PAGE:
The Small Business Owner's Guide to Bankruptcy: Know Your Legal Rights, Recover from Mistakes and Start over Successfully

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Money problems don’t have to mean the end of your business

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Overview

Money problems don’t have to mean the end of your business

Understand your legal rights-
Learn to use bankruptcy laws to save your business

Many small business owners make decisions that prevent them from using the bankruptcy laws to save their businesses, homes or other property.

The Small Business Owner’s Guide to Bankruptcy provides the information you need to avoid those kinds of mistakes.

--Gives general background information for all small business owners

--Reasons for money problems; the collection process

--Types of bankruptcy and their alternatives

--Myths about bankruptcy

--Do’s and Don’ts of filing for bankruptcy

--Explains the types of bankruptcy and filing steps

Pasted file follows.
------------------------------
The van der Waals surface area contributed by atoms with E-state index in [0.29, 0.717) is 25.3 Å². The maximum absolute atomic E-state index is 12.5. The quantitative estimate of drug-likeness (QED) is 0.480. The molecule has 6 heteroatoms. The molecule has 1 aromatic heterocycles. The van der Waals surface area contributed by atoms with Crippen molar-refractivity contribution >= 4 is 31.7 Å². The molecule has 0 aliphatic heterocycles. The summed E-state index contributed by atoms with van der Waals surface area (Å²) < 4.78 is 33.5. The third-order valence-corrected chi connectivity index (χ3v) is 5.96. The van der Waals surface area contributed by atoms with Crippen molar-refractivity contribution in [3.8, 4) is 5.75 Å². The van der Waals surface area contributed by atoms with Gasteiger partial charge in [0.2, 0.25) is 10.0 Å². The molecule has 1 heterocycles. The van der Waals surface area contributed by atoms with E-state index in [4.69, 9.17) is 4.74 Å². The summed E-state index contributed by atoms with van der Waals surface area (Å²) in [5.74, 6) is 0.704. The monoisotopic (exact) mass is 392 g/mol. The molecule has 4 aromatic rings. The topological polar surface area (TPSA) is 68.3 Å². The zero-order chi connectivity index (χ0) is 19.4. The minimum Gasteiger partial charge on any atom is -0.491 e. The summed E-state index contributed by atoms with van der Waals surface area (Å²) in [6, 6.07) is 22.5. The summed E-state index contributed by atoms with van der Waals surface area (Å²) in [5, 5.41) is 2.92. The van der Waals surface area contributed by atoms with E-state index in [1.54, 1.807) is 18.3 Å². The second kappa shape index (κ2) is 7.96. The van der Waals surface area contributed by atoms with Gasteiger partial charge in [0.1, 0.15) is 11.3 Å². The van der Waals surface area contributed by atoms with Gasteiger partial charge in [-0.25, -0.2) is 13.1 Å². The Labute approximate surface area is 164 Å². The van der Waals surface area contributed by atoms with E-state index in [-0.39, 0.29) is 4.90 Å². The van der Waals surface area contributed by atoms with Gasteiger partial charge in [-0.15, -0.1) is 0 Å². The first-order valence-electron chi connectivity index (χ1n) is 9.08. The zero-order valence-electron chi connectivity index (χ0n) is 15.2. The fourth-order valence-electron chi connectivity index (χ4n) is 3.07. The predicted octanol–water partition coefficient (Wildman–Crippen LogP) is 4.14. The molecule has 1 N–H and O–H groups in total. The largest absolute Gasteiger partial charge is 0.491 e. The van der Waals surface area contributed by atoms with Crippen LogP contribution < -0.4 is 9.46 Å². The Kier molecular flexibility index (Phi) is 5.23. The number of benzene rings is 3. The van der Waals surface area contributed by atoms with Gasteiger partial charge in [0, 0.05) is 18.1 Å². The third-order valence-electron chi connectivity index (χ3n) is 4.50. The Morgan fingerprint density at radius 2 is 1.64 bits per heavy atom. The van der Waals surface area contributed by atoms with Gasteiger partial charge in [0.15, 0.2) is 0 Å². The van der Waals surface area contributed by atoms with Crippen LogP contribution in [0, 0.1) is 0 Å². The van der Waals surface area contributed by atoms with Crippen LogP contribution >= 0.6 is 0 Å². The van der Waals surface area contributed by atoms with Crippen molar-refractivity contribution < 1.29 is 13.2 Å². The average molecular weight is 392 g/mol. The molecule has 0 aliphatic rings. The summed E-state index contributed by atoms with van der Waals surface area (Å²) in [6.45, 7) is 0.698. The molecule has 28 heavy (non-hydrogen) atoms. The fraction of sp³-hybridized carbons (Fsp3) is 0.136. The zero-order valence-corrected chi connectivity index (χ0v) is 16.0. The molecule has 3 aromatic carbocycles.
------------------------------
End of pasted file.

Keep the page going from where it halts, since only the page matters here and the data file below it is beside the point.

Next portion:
--Chapter 7

--Chapter 11

--Chapter 13

* Discusses business after bankruptcy

--Keeping your business alive

--Rebuilding your credit

--Working with banks

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Product Details

  • ISBN-13: 9781572482197
  • Publisher: Sourcebooks, Incorporated
  • Publication date: 10/28/2002
  • Edition description: 1ST
  • Pages: 256
  • Product dimensions: 7.00 (w) x 10.00 (h) x 0.66 (d)

Meet the Author

Wendell Schollander received his BA in Economics and his MBA from the Wharton School of Finance at the University of Pennsylvania. He received his law degree from Duke University. Mr. Schollander has practiced law in the corporate and bankruptcy fields for more than thirty years. He has served as general counsel of RJR Archer and the Specialty Tobacco Counsel. Mr. Schollander currently practices law in Winston-Salem, North Carolina.

Wesley Schollander received his BA from the University of North Carolina and his JD from Wake Forest School of Law. He is a member of the North Carolina Bar Association and the North Carolina Young Lawyers Association. Mr. Schollander currently practices law in Winston-Salem, North Carolina.

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Table of Contents